- Massa not worried as Perez rumours gain speedF1
- Sauber denies team order to help Ferrari
- Schumacher admits Mercedes not winning car yet
- Vettel loses cool as Red Bull loses edge in 2012
- FIA also involved in Concorde talks - report
Massa not worried as Perez rumours gain speed
Paddock cynics wondered aloud on Sunday when Sergio Perez was caught chatting with Ferrari team boss Stefano Domenicali.
Is the impressive young Mexican being lined up to imminently oust the struggling Felipe Massa?
"I only congratulated him, as a team they did a great job," Perez insisted.
"My full commitment is with my team, with the Sauber team. Obviously it's only rumours but no, I will stay with Sauber for the whole season."
But not everyone in F1 believes that, including McLaren team boss Martin Whitmarsh.
"I imagine he has put a bit of pressure on Mr Massa," he is quoted as saying by the Telegraph, after watching Perez sensationally finish second in his Ferrari-powered Sauber behind Fernando Alonso.
"I don't know what the odds are on him switching teams before China, but there must be consideration," added Whitmarsh.
Alonso, however, is not expecting to have a new teammate any time soon.
"At the moment, as Sergio said, he is concentrated on Sauber," said the Spaniard, acknowledging however the Mexican's "big talent".
"At the moment with Felipe we are a very strong team, a very united team."
It is the big talking point in F1 circles at present, but Brazilian Massa insists he is not worried.
"I'm happy for him (Perez) and his team, but (my) worry? Zero," he is quoted by Brazil's Globo. "I never worry about whether a good performance of someone else could be a problem for me or not."
And boss Domenicali, admitting that Perez "confirmed his great talent" in Malaysia, backed his current driver.
"This is a particularly difficult time for him (Massa) because he cannot get the most out of a car that objectively is very difficult to drive," said the Italian.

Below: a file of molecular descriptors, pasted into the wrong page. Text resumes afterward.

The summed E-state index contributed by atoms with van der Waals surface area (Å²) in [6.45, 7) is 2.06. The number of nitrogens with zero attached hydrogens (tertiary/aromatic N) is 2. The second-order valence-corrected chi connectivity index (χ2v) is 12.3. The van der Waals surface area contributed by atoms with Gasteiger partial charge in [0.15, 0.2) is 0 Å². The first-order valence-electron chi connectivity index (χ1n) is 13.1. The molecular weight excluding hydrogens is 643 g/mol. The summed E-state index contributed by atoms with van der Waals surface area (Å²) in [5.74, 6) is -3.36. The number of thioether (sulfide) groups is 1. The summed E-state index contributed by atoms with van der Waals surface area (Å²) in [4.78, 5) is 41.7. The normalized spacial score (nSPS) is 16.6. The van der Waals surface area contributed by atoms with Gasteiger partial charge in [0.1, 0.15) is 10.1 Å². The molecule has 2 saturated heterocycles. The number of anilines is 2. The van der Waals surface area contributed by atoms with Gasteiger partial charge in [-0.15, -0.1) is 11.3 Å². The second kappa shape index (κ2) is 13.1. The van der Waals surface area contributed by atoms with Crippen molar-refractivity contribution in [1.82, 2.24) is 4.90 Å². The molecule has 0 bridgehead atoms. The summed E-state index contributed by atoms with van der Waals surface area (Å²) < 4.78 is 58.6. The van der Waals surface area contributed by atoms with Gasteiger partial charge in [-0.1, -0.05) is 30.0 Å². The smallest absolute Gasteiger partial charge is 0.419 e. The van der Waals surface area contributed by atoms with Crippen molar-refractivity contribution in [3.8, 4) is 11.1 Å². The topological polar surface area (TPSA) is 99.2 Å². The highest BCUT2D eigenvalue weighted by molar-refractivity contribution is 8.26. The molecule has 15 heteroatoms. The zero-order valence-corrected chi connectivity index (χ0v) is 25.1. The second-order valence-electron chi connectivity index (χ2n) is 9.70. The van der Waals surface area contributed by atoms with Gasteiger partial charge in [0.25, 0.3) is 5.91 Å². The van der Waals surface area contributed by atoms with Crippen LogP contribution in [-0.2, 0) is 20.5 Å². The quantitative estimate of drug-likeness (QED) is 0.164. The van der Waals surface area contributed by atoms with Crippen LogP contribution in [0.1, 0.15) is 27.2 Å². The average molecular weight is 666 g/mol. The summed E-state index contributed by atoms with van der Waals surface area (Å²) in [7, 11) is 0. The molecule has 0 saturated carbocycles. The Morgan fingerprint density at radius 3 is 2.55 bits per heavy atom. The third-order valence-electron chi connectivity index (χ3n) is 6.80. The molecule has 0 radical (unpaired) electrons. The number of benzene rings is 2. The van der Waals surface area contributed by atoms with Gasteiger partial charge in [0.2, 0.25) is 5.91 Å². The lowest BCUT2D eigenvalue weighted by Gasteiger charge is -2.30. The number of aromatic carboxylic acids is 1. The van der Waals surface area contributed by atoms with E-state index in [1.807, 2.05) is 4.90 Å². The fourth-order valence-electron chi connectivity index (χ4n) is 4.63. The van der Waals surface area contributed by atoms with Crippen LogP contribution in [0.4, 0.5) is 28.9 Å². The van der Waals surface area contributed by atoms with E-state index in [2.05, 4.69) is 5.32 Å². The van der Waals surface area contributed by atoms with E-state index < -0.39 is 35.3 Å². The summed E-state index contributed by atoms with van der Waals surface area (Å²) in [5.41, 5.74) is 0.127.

"So we need to be close to him, which is how it should be in a team that is close together," he insisted.
But things always change quickly in formula one. Former Toro Rosso Jaime Alguersuari was asked by AS newspaper if he thinks Ferrari should replace Massa.
"I should not answer that because I am a friend of Massa and also with Checo."
However, he added: "Vettel is better than Webber and Fernando is better than Felipe. Each team has to make its decisions and I will not do it for them."
Peter Sauber has a solid contract with Perez for 2012, but even he is expecting to see the Mexican move on.
"At some point we will lose him to another team," the Swiss told Blick newspaper.
Domenicali continued: "Sergio drove a good race. But at this difficult time we must stand with Felipe.
"He took a step in the right direction in qualifying here and he needs to regain his confidence."
If Perez does move to Ferrari, a seat will open up at Sauber.
Force India refugee Adrian Sutil hopes he is at the front of the queue.
"All I can say is: I'm ready, I'm very motivated and training hard and want to be back in formula one as quickly as possible," he told German television Sky.
Sauber denies team order to help Ferrari
The conspiracy theorists had a field day at Sepang when Sergio Perez's strong push for victory went awry.
At about the same time as the young Mexican was told on the radio by his Sauber engineer that "we need the position", his charge to catch Ferrari's Fernando Alonso ended with a minor mistake.
Ferrari is the small Swiss team Sauber's engine supplier, and the two teams also often align on political matters.
"No I don't think Perez's mistake was intentional," former driver and British commentator Martin Brundle wrote on Sky.
But Perez is also the cream of Ferrari's development driver programme, and linked at present with the struggling Felipe Massa's race seat.
So he was told to fall in line behind Alonso?
"No," boss Peter Sauber said emphatically. "One hundred percent no, one hundred percent nothing."
Schumacher admits Mercedes not winning car yet
Michael Schumacher is looking on the bright side, even though the best qualifying effort of his F1 comeback washed away on Sunday.
The seven time world champion qualified his Mercedes in the top three at Sepang, but the tyre-eating W03 could deliver him only a single point.
"On no other car does the rubber dissolve so quickly," read a report in Germany's Bild newspaper.
Schumacher, however, is upbeat.
"We are a second behind. Last year it was two (seconds)," he is quoted as saying.